Shi’ites have been under siege everywhere else in the world outside of Iran. Shi’ites in Lebanon were attacked by Israel seeking to cripple Sunni Muslim Palestinians living in refugee camps there. The Alawite regime in Syria holds power, but has been continually attacked by the Sunni majority in that country. The Zayyidis in Yemen and Saudi Arabia have been attacked by the Sunni governments in both nations. The Bahraini majority Shi’ites have been under siege by the ruling Sunni Al-Khalifa family. Hazara “Twelver” Shi’ites have been persecuted and murdered in Afghanistan and Pakistan. Shi’a in the Eastern Province of Saudi Arabia have been prevented from carrying out religious observances and have been economically disadvantaged. The religious rights of Shi’ites have been curtailed in various parts of Southeast Asia.

Now, although Shi’a Muslims are a plurality, perhaps a majority in Iraq, they are under attack by ISIS.

Iran, meanwhile, has striven to help Shi’a communities when they have been under attack. Iran was instrumental in the formation of Hezbollah in Lebanon when the Shi’a community was first attacked by Israeli forces in 1980. However, Iran no longer has any effective influence on Hezbollah’s actions. Iran also continues to provide aid to the Assad regime in Syria. It has sheltered Hazara refugees from Afghanistan and Pakistan. Iran has been wary of providing direct aid to other Shi’a communities, such as those in Bahrain, Saudi Arabia and Yemen, despite the fact that ruling powers in those countries have accused them of doing so.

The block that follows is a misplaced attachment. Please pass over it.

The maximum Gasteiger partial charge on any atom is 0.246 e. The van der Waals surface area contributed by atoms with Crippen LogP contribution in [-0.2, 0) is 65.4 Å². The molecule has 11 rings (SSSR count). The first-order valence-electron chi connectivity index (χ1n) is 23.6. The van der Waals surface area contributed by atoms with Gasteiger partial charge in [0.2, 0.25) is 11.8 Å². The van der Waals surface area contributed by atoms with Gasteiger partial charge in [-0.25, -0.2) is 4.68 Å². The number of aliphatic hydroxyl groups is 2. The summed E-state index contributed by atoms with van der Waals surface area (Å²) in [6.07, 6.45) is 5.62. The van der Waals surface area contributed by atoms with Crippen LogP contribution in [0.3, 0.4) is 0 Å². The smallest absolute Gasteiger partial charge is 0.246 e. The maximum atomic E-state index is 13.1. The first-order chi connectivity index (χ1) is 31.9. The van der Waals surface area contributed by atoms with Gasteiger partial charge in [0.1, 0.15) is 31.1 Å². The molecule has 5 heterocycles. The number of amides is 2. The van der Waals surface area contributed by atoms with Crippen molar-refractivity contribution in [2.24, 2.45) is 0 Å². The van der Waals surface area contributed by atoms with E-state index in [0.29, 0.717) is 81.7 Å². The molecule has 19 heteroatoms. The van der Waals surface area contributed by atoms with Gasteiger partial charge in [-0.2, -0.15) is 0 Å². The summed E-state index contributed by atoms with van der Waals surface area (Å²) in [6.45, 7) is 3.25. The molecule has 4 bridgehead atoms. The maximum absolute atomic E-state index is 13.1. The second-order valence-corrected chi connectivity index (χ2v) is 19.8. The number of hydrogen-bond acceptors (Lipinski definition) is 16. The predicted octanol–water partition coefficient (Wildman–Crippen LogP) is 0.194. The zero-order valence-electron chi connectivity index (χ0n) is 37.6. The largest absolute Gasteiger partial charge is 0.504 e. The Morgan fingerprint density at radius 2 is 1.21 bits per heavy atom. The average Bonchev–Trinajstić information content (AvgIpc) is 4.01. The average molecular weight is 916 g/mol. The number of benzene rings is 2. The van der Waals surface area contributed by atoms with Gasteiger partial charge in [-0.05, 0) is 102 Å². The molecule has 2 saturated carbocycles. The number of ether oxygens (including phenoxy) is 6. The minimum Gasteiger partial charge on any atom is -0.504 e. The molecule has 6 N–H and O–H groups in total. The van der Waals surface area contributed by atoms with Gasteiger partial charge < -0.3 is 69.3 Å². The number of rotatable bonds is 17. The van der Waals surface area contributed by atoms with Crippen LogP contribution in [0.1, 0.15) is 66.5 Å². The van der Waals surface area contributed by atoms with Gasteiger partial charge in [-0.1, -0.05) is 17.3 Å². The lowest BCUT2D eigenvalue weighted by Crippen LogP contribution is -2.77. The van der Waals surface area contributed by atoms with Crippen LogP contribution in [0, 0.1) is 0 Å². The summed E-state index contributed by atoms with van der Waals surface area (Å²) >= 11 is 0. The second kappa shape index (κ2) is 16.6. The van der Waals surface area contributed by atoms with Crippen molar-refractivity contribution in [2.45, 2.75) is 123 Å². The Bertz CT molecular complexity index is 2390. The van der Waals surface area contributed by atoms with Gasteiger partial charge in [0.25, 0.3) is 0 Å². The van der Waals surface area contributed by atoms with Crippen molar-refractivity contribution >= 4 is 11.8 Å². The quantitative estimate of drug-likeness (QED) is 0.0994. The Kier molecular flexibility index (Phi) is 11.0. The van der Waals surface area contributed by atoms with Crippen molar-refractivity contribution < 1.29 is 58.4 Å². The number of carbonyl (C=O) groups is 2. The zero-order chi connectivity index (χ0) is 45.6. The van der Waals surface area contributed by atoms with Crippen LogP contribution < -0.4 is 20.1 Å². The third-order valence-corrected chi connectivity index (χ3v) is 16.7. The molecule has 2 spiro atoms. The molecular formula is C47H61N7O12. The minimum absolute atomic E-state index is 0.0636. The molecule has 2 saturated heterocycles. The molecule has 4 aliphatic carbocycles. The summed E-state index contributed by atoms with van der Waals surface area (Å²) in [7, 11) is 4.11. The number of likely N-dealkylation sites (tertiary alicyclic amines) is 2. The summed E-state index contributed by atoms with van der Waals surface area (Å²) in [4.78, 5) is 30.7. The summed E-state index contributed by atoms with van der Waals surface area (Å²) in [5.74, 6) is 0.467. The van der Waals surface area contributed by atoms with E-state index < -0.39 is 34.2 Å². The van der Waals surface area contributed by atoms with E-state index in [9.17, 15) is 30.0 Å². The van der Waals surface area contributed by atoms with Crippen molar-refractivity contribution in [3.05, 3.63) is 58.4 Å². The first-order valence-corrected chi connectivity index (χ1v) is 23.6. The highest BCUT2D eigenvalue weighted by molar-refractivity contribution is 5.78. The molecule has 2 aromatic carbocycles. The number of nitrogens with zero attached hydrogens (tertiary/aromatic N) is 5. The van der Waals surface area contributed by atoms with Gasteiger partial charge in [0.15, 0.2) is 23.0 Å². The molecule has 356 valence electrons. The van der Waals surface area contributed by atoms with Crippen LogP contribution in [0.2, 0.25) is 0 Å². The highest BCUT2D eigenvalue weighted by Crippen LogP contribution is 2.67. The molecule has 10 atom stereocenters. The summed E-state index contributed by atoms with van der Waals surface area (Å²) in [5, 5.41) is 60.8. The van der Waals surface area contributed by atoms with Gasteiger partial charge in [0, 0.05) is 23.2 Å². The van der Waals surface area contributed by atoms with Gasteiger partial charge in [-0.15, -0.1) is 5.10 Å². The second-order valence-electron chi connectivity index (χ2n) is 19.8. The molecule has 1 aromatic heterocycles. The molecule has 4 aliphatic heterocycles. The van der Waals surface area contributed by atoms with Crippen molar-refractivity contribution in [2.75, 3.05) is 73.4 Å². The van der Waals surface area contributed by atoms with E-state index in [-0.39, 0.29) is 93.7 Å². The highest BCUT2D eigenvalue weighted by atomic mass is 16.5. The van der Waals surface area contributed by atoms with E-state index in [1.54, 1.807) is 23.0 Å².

The current crisis in Iraq, though, is not likely to lead to more widespread conflict. ISIS is frightening even for the conservative government of Saudi Arabia and the more liberal government of Jordan. ISIS is well funded, largely because it has commandeered oil fields in Iraq and it robbed the Iraqi Central Bank in Mosul. It continues to receive funding from Salafi “businessmen” in the Gulf States. But support for ISIS will eventually run out, since for many other Arab nations, the ISIS Salafi agenda is far too extreme.

And if Iran does enter into confrontation with ISIS, it is not likely to engineer the disparate Shi’a communities in the Middle East into anything resembling a bloc. On practical grounds such an effort would fail, and savvy Iranians know this. Iraqi Shi’a don’t like or agree with Iran’s Islamic Republic governmental structure. Hezbollah in Lebanon has set its own course at home, and is not likely to be under Iranian control. Iran seeks better relations with Saudi Arabia and Bahrain, even as the leaders of those nations denigrate Tehran. Even within Iran there will be many factions that will not support any kind of cultivation of a Grand Shi’a Alliance for military or political gain.

The United States is now considering making common cause with Iran, something that critics see as a dangerous move that would support “Iranian hegemony.” But this criticism is largely speculation, based on based on lack of information about Iran and the rest of the Shi’a world.

If it is possible for the government of Iraq to repel and contain ISIS with Iran’s help, the United States should definitely support such an action. There need be no real fear at this time that either the Shi’a or Sunni forces will evolve into a kind of World War III in the Middle East.